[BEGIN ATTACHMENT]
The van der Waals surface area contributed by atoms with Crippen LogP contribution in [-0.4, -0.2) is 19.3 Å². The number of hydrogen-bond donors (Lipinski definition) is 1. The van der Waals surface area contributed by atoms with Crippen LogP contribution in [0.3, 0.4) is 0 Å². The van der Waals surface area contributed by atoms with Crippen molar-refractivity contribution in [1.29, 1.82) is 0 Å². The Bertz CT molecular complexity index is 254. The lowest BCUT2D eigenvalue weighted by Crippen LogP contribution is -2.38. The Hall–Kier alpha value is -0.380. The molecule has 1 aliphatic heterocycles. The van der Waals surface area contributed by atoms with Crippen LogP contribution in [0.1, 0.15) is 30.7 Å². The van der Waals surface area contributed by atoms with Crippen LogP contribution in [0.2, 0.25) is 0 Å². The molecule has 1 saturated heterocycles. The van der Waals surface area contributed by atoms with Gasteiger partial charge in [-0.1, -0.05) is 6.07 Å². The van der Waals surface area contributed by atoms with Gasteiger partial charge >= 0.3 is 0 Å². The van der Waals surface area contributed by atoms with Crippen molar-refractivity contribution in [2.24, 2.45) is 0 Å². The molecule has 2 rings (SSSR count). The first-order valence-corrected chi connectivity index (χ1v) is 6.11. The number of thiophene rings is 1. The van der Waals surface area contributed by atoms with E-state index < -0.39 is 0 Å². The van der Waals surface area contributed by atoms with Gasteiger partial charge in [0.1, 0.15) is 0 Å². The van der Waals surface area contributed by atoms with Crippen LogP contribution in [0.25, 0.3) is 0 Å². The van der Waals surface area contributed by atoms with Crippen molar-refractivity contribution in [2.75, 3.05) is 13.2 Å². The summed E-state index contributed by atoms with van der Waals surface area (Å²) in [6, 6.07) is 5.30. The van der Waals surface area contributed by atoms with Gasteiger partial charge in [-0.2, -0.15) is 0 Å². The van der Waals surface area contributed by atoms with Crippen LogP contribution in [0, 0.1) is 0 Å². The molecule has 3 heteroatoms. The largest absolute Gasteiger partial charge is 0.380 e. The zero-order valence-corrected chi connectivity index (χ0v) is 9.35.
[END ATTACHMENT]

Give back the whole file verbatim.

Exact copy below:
The van der Waals surface area contributed by atoms with Crippen LogP contribution in [-0.4, -0.2) is 19.3 Å². The number of hydrogen-bond donors (Lipinski definition) is 1. The van der Waals surface area contributed by atoms with Crippen LogP contribution in [0.3, 0.4) is 0 Å². The van der Waals surface area contributed by atoms with Crippen molar-refractivity contribution in [1.29, 1.82) is 0 Å². The Bertz CT molecular complexity index is 254. The lowest BCUT2D eigenvalue weighted by Crippen LogP contribution is -2.38. The Hall–Kier alpha value is -0.380. The molecule has 1 aliphatic heterocycles. The van der Waals surface area contributed by atoms with Crippen LogP contribution in [0.1, 0.15) is 30.7 Å². The van der Waals surface area contributed by atoms with Crippen LogP contribution in [0.2, 0.25) is 0 Å². The molecule has 1 saturated heterocycles. The van der Waals surface area contributed by atoms with Gasteiger partial charge in [-0.1, -0.05) is 6.07 Å². The van der Waals surface area contributed by atoms with Gasteiger partial charge >= 0.3 is 0 Å². The van der Waals surface area contributed by atoms with Crippen molar-refractivity contribution in [2.24, 2.45) is 0 Å². The molecule has 2 rings (SSSR count). The first-order valence-corrected chi connectivity index (χ1v) is 6.11. The number of thiophene rings is 1. The van der Waals surface area contributed by atoms with E-state index < -0.39 is 0 Å². The van der Waals surface area contributed by atoms with Gasteiger partial charge in [0.1, 0.15) is 0 Å². The van der Waals surface area contributed by atoms with Crippen LogP contribution in [0.25, 0.3) is 0 Å². The van der Waals surface area contributed by atoms with Crippen molar-refractivity contribution in [2.75, 3.05) is 13.2 Å². The summed E-state index contributed by atoms with van der Waals surface area (Å²) in [6, 6.07) is 5.30. The van der Waals surface area contributed by atoms with Gasteiger partial charge in [-0.2, -0.15) is 0 Å². The van der Waals surface area contributed by atoms with Crippen LogP contribution in [0, 0.1) is 0 Å². The molecule has 3 heteroatoms. The largest absolute Gasteiger partial charge is 0.380 e. The zero-order valence-corrected chi connectivity index (χ0v) is 9.35.